Tricia Love Vargas: In regards to equality and racism, what are your thoughts on the climate of today?
Gloria Mayfield Banks: That is such a big question. Honestly, it’s an emotional question for me … So, I’m a number one executive out of 3.5 million women in Mary Kay. I know I’ve been an example for many women of color. I’m also an example for women who aren’t of color, who need to understand the capabilities of people of color. That awareness of what women of color can do has not happened yet. There are a lot of conversations about how far we’ve come and how far we have to go. It’s uncomfortable because we operate in a world where people don’t even understand some of the issues. It’s a very painful place, but I continue to hope.
Hope is important. What I love about Black Lives Matter is that it makes everybody think that All Lives Matter. It brings us closer to that equality. Also, it is a step away from it being a political conversation. It is about love and human rights. It’s truly looking at a person. I need to know that all the injustice I’ve seen isn’t everything there is – to know that there is a way for others to not judge you before you even speak.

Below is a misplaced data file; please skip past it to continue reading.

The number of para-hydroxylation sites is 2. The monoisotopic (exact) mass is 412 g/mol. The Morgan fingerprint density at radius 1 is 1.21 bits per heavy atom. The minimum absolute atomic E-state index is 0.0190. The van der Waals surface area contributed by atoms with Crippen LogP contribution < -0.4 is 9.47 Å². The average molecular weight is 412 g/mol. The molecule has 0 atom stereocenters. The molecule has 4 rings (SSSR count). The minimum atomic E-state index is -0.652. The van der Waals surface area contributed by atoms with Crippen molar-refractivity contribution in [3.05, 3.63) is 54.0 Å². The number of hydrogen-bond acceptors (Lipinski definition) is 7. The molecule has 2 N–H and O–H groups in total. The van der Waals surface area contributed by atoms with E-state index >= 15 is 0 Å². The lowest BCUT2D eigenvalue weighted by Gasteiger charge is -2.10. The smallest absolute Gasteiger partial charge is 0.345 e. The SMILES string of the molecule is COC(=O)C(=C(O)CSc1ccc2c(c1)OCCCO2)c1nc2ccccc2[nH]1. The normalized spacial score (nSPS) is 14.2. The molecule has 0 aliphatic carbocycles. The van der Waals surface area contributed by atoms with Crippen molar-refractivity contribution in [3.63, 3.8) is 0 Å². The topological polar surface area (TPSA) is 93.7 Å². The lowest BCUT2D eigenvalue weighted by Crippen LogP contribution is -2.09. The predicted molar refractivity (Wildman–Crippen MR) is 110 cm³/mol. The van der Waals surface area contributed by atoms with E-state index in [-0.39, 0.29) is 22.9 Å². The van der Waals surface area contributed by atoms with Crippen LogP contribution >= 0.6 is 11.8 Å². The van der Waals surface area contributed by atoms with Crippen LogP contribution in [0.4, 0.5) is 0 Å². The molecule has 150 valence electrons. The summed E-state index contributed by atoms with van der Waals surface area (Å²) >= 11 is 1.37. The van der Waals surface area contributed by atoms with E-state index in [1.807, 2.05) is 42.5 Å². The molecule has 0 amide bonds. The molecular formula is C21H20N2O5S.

Tricia Love Vargas: To close, are there any more nuggets of wisdom you would like to bless us with?
Gloria Mayfield Banks: I think that people need to be aware of their anxiety and their uncomfortableness. I think we need to be okay with saying that the world has changed a lot. I talked to a friend of mine in Brazil — she hasn’t left her home in 110 days. There are certain parts of the world where you just can’t breathe. So, I think that’s a real thing. I want to say that women need to understand that we are all leaders, even if the most important person and the only person you’re leading right now is yourself. I think it’s important that we connect. For me, social media is important because it allows you to control where you connect. Let social media improve your time because it’s here to stay.